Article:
But while reform of the PCM might well be an internal party affair, the depolitization of the presidency is not. It deals with the constitutional rules of the political game and affects both the government and opposition players alike. In November 2005, the leaders of the Democratic Party (PD) and Social Liberal Party (PSL), Dumitru Diakov and Oleg Serebrian, who backed Voronin's reelection, publicly accused the president of reneging on his promise to step down as party chief. The PSL leader went even further, calling for the president's impeachment.

Although the PSL lacks the institutional means to carry out this initiative (the votes of two-thirds out of the country's 101 lawmakers are required to impeach the president, while there are currently only 11 PSL and PD deputies), it is an important symbolic move from the so-called "constructivist opposition." These developments show that depoliticizing the presidency could become the most explosive political issue of the communists' second term in power.

Of course, only a constitutional amendment could bridge this legal gap. Even if such a proposal is not currently on the table, Voronin's official relinquishing of his chairmanship post might strengthen, rather than weaken, the PCM. The Moldovan president could follow the example of his Romanian counterpart, Traian Basescu. Although Basescu gave up the leadership of the Democratic Party (PD) after winning a presidential election in December 2004, he remains an influential behind-the-scenes actor in PD affairs. In addition, an unofficial role for Voronin would conform perfectly to the Byzantine character of present-day Moldovan politics.

In addition, by abandoning the post of PCM chairman, Voronin would deprive critics from within the sultanistic regime of Transdniester separatist leader Igor Smirnov of any pretext to accuse him of authoritarianism. A consolidated democracy is not only a precondition for the reunification of the country with its rebellious Transdniester region, but also for Moldova's efforts to integrate into the European Union.

Although a similar reform has been in effect for two months in Ukraine, its effects remain inconclusive. The current standoff between the Verkhovna Rada and President Viktor Yushchenko will subside after next month's parliamentary elections only if the president manages to reassemble a strong Orange coalition capable of winning a majority. Despite the procedural irregularities associated with deciding the reform's design before the critical third round of voting in December 2004, Ukrainian democracy would be better served if it is implemented without significant revision. That would make the Ukrainian political process more transparent and help make the democratic aspirations of millions of Ukrainians who unequivocally supported Yushchenko during the Orange Revolution a reality.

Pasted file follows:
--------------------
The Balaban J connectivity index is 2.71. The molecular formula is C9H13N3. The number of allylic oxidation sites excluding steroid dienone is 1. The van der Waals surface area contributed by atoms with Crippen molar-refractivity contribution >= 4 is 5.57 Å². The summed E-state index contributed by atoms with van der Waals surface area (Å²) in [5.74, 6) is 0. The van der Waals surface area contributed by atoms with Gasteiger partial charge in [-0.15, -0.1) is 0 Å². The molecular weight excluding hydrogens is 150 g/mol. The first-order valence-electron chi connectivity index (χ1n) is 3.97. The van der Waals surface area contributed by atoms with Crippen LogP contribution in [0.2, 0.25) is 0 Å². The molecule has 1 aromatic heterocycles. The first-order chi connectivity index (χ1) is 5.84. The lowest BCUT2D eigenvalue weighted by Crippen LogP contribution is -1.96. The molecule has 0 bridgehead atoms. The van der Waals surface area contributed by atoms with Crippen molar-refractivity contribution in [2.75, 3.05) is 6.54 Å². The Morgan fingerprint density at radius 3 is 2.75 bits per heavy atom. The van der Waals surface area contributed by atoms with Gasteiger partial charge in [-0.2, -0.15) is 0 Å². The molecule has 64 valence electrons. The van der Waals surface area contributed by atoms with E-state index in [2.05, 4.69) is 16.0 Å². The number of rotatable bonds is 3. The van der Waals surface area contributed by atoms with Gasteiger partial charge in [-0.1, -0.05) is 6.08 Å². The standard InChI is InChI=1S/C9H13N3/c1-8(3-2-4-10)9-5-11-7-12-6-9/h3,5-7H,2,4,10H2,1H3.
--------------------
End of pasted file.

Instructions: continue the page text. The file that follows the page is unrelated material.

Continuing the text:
It is clear from the Moldovan experience that the transition to parliamentary rule is a very complicated political process. Because the rules of the political game remain fluid, politicians tailor them to promote partisan agendas, meaning that democratic advancement is often sacrificed for political stability. However, curtailing the power of a strong executive is a decisive step in the right direction. Had this process been launched after the first wave of reforms in the mid-1990s, some CIS countries, including Moldova, would be further down the path of democratic consolidation today. (Ilian Cashu)

(Ilian Cashu is a doctoral candidate in political science at Syracuse University.)

THE PECULIARITIES OF POLITICAL DISCOURSE IN BELARUS. Belarusian President Alyaksandr Lukashenka made a nearly four-hour-long televised speech to some 2,500 handpicked loyalists at a gathering called the All-Belarusian People's Assembly in Minsk on March 2. The speech was very distinctive of Lukashenka's oratorical skills and fully reflected the authoritarian character of official political discourse in Belarus, where only one individual -- the incumbent president -- is allowed to know and publicize answers to all imaginable questions from all walks of life.

Lukashenka's speechmaking is based to a considerable extent on the Soviet-era tradition of Communist Party congresses, when first secretaries delivered lengthy reports on virtually all aspects of life over which the party extended its control. Lukashenka's presidential addresses are similarly protracted, all-embracing, overloaded with statistical data, and indigestible to listeners after the first 30 minutes -- as were those by his antecedents in the Soviet Communist Party.

Here is a typical example of this style: "With satisfaction, I report to this high assembly," Lukashenka said at the very beginning of his speech. "The country has achieved major indicators of the Program of Socioeconomic Development of the Republic in the years 2001-2005 of the 21st century. The development course we worked out has proven correct. The confirmation of this can be found in high rates of economic development demonstrated by our economy in the past 10 years. Compare: our average annual economic growth in the past five years was 7.5 percent, versus 3.5 percent in the world as a whole."

However, there is one feature that makes Lukashenka's lengthy orations lively for his listeners even after two or three hours -- the Belarusian president often strays from the text prepared by his speechwriters and inserts impromptu passages, sometimes pages-long and usually emotionally loaded. Take, for example, the following phrase in which the Belarusian president, beginning the third hour of his address with criticism of the United States and Western democracies in general, expressed in passing his displeasure with the "colored revolutions" in the CIS.